|This, from the Wildlife Federation, www.nwf.org
Did you know that one out of every third bite of food comes to us
pose what could be a significant threat to biodiversity, global food
webs and human health. Help pollinators in your neighborhood during National
Pollinator Week (June 22-28) by taking one or more of
these five simple actions:
Barbara Damrosch included a plan for a butterfly garden in her delightful book, Theme Gardens. Her instructions are useful to experienced gardens and a must for novices. I intend to discuss her garden plans in detail in future posts.
Plan for a 10×12 feet butterfly garden from Better homes and Gardens, www.bhg.com
Star flower (Pentas lanceolata): Zones 9–10; annual elsewhere
Creeping zinnia (Sanvitalia procumbens ‘Sunbini’): Annual
Mealycup sage (Salvia farinacea ‘Victoria’): Zones 7–11 ; annual elsewhere
Sulfur flower (Cosmos sulfureus ‘Little Ladybird’): Annual
Spider flower (Cleome hasslerana ‘Rose Queen’): Annual
Mexican sunflower (Tithonia rotundifolia ‘Torch’): Annual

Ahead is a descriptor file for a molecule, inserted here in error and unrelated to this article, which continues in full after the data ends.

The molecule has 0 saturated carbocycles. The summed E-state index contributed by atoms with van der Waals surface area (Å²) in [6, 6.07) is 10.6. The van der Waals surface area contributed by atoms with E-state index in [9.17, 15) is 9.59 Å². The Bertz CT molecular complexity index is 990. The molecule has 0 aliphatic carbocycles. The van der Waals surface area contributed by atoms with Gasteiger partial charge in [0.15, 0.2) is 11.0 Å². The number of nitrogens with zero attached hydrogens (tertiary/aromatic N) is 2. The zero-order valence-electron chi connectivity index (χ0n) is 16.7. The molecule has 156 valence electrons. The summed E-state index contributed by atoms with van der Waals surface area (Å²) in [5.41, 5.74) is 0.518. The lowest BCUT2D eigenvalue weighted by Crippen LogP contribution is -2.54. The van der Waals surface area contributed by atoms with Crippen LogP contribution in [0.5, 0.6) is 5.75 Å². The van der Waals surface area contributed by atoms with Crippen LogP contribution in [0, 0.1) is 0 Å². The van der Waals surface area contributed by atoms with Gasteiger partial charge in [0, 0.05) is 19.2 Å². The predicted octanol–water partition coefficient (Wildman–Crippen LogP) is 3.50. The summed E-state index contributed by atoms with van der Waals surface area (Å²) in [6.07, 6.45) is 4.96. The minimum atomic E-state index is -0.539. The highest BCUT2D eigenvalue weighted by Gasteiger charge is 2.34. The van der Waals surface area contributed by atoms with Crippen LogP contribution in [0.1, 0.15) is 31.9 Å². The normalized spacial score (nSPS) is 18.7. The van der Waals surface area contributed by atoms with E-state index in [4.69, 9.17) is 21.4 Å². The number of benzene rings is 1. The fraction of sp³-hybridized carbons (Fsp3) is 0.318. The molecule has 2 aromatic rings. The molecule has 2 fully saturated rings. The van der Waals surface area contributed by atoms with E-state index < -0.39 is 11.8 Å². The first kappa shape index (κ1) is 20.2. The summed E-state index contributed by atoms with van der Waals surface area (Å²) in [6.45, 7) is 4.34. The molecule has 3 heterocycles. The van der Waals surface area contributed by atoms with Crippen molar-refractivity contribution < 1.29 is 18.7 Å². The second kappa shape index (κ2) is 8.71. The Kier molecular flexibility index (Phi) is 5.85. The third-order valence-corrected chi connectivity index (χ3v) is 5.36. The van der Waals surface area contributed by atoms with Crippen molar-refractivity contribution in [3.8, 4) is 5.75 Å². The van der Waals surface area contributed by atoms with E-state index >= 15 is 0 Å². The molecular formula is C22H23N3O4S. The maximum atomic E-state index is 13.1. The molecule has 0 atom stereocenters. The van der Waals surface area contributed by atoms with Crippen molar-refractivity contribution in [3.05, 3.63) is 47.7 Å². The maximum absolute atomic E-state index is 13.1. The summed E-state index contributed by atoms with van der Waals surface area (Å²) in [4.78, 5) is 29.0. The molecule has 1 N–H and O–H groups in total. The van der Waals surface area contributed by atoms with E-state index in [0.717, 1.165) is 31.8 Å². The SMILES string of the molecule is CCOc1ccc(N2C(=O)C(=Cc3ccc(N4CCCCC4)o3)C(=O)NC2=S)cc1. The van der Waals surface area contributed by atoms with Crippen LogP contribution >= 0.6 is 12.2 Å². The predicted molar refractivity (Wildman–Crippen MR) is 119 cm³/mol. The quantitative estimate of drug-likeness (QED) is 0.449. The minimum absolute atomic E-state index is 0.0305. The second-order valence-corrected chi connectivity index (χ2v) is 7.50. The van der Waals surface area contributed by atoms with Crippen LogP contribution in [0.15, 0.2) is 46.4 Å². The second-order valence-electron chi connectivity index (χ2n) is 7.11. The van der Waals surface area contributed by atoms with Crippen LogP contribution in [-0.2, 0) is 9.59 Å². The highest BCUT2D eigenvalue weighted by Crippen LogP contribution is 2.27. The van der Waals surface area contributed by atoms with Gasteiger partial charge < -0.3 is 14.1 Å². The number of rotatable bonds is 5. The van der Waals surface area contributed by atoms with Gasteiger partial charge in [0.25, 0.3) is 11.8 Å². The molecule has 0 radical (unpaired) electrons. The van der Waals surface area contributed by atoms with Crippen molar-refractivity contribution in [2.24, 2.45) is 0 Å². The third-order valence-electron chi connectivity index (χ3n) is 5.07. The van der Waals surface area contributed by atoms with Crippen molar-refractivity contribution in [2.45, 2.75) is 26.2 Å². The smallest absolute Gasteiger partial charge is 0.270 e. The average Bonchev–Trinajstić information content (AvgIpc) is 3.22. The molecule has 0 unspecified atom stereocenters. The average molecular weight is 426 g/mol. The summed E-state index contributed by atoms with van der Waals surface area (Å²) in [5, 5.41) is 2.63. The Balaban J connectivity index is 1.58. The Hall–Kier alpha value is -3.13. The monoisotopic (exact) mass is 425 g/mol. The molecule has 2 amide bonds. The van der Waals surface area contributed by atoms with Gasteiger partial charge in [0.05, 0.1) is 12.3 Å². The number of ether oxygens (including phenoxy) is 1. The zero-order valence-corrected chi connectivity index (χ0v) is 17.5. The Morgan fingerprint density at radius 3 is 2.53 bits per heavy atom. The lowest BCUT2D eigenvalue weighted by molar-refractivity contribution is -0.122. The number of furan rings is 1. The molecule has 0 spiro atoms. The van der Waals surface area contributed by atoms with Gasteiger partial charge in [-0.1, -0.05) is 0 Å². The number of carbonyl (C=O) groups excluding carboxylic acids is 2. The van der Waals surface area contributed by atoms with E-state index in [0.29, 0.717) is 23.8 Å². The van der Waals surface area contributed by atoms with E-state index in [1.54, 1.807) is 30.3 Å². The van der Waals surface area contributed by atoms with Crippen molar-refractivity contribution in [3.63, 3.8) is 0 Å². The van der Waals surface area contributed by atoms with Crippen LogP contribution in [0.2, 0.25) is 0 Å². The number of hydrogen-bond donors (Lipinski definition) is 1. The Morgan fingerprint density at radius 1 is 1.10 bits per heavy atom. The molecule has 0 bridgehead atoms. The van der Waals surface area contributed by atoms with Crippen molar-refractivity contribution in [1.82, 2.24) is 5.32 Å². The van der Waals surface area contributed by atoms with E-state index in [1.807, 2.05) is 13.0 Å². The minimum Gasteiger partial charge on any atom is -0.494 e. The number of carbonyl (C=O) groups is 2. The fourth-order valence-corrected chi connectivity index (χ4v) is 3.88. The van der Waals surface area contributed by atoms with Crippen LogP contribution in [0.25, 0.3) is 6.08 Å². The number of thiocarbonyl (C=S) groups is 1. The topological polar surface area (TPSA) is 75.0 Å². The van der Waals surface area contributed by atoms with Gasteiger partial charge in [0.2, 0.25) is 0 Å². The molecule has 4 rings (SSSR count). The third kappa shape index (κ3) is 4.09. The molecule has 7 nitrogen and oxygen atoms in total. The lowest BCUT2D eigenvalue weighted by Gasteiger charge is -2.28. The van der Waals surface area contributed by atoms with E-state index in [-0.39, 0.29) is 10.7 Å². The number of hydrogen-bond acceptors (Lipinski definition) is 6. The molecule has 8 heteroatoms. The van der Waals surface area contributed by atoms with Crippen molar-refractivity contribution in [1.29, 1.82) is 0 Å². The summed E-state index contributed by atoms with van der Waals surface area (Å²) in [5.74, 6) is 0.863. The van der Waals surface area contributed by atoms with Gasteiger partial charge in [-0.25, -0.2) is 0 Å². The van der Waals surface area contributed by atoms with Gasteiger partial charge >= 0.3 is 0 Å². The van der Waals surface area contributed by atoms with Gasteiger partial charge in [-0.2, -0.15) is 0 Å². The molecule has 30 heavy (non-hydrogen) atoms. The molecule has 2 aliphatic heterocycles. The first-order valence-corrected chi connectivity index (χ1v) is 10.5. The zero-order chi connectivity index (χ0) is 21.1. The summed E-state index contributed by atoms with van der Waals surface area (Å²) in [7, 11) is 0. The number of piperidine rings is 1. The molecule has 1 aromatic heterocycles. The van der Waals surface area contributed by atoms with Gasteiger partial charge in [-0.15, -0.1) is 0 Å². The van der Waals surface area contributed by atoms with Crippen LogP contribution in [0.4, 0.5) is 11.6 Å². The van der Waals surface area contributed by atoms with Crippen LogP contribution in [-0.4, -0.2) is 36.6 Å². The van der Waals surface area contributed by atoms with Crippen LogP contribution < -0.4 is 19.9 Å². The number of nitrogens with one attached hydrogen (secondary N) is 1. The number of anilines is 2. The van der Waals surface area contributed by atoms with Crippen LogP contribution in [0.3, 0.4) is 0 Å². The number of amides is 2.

Zinnia elegans ‘Cut and Come Again’: Annual
Zinnia Profusion Series: Annual
French marigold (Tagetes patula ‘Yellow Boy’): Annual
A bee in prepares to sip nectar in my garden.
A zebra swallowtail butterfly feasts on phlox in a sunny border.
The Sierra Club and National Wildlife Federation have me in their thrall. Not only have a signed up to make my garden a wildlife habitat, I may take the steps recommended to improve conditions for butterflies and bees. I already participate in the Save the Boxies project, designed to stop the deforestation of the eastern Box Turtle habitat in my neighborhood. Our latest victory was to persuade the mayor to change the town crew’s schedule so that no mowing will be done when the boxies are most likely to be on the path of lawn mowers. Next we might try to have the speed limit lowered in our couple of blocks and if we want to be become the most hated people in the corporation we will petition to have all car traffic banned at the local park.